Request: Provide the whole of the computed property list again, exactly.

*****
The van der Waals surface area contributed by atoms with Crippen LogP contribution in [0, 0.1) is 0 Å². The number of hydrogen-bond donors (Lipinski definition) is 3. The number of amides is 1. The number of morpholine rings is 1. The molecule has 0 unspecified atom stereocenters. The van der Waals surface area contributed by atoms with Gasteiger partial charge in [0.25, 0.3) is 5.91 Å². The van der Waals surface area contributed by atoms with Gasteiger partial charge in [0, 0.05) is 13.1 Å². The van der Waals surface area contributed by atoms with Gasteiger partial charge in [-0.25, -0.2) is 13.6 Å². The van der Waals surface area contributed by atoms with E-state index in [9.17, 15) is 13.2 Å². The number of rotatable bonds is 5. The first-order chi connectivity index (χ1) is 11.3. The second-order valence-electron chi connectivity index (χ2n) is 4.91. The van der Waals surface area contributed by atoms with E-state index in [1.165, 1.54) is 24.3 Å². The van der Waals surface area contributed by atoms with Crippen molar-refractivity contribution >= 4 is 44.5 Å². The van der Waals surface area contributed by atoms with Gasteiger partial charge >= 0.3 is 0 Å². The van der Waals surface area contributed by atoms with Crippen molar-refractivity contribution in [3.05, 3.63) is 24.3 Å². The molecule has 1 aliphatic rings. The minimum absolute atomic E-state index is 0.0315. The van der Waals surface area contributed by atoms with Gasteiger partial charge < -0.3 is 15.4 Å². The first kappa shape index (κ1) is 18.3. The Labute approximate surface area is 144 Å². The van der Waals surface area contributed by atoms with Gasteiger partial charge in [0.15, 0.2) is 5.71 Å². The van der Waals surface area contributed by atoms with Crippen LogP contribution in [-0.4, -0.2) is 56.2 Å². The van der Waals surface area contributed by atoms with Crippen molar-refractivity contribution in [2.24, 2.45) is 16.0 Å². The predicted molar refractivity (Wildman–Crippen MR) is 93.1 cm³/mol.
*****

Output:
The van der Waals surface area contributed by atoms with Crippen LogP contribution in [0, 0.1) is 0 Å². The number of hydrogen-bond donors (Lipinski definition) is 3. The number of amides is 1. The number of morpholine rings is 1. The molecule has 0 unspecified atom stereocenters. The van der Waals surface area contributed by atoms with Gasteiger partial charge in [0.25, 0.3) is 5.91 Å². The van der Waals surface area contributed by atoms with Gasteiger partial charge in [0, 0.05) is 13.1 Å². The van der Waals surface area contributed by atoms with Gasteiger partial charge in [-0.25, -0.2) is 13.6 Å². The van der Waals surface area contributed by atoms with E-state index in [9.17, 15) is 13.2 Å². The number of rotatable bonds is 5. The first-order chi connectivity index (χ1) is 11.3. The second-order valence-electron chi connectivity index (χ2n) is 4.91. The van der Waals surface area contributed by atoms with E-state index in [1.165, 1.54) is 24.3 Å². The van der Waals surface area contributed by atoms with Crippen molar-refractivity contribution >= 4 is 44.5 Å². The van der Waals surface area contributed by atoms with Gasteiger partial charge >= 0.3 is 0 Å². The van der Waals surface area contributed by atoms with Crippen molar-refractivity contribution in [3.05, 3.63) is 24.3 Å². The molecule has 1 aliphatic rings. The minimum absolute atomic E-state index is 0.0315. The van der Waals surface area contributed by atoms with Gasteiger partial charge < -0.3 is 15.4 Å². The first kappa shape index (κ1) is 18.3. The Labute approximate surface area is 144 Å². The van der Waals surface area contributed by atoms with Gasteiger partial charge in [0.15, 0.2) is 5.71 Å². The van der Waals surface area contributed by atoms with Crippen LogP contribution in [-0.4, -0.2) is 56.2 Å². The van der Waals surface area contributed by atoms with Crippen molar-refractivity contribution in [2.24, 2.45) is 16.0 Å². The predicted molar refractivity (Wildman–Crippen MR) is 93.1 cm³/mol.